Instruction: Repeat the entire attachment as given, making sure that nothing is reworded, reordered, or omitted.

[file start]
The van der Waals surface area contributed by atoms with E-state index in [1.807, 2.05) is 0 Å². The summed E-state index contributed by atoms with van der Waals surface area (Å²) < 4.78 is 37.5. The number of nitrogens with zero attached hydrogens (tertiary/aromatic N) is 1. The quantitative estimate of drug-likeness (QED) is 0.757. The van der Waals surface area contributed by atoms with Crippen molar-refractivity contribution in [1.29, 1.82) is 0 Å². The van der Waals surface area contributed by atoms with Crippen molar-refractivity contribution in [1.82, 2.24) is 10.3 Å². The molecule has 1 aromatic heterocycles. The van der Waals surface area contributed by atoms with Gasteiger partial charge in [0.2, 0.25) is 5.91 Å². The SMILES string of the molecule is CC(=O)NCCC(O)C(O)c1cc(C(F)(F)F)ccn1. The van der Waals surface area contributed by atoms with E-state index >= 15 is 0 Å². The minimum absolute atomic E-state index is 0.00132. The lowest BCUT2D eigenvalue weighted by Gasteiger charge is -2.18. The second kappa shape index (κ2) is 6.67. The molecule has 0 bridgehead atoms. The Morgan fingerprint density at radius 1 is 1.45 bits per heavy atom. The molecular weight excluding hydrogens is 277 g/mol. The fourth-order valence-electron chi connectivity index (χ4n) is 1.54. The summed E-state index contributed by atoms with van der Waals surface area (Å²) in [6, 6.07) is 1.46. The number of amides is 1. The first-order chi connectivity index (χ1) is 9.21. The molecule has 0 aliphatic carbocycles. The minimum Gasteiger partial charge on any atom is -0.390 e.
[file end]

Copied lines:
The van der Waals surface area contributed by atoms with E-state index in [1.807, 2.05) is 0 Å². The summed E-state index contributed by atoms with van der Waals surface area (Å²) < 4.78 is 37.5. The number of nitrogens with zero attached hydrogens (tertiary/aromatic N) is 1. The quantitative estimate of drug-likeness (QED) is 0.757. The van der Waals surface area contributed by atoms with Crippen molar-refractivity contribution in [1.29, 1.82) is 0 Å². The van der Waals surface area contributed by atoms with Crippen molar-refractivity contribution in [1.82, 2.24) is 10.3 Å². The molecule has 1 aromatic heterocycles. The van der Waals surface area contributed by atoms with Gasteiger partial charge in [0.2, 0.25) is 5.91 Å². The SMILES string of the molecule is CC(=O)NCCC(O)C(O)c1cc(C(F)(F)F)ccn1. The van der Waals surface area contributed by atoms with E-state index >= 15 is 0 Å². The minimum absolute atomic E-state index is 0.00132. The lowest BCUT2D eigenvalue weighted by Gasteiger charge is -2.18. The second kappa shape index (κ2) is 6.67. The molecule has 0 bridgehead atoms. The Morgan fingerprint density at radius 1 is 1.45 bits per heavy atom. The molecular weight excluding hydrogens is 277 g/mol. The fourth-order valence-electron chi connectivity index (χ4n) is 1.54. The summed E-state index contributed by atoms with van der Waals surface area (Å²) in [6, 6.07) is 1.46. The number of amides is 1. The first-order chi connectivity index (χ1) is 9.21. The molecule has 0 aliphatic carbocycles. The minimum Gasteiger partial charge on any atom is -0.390 e.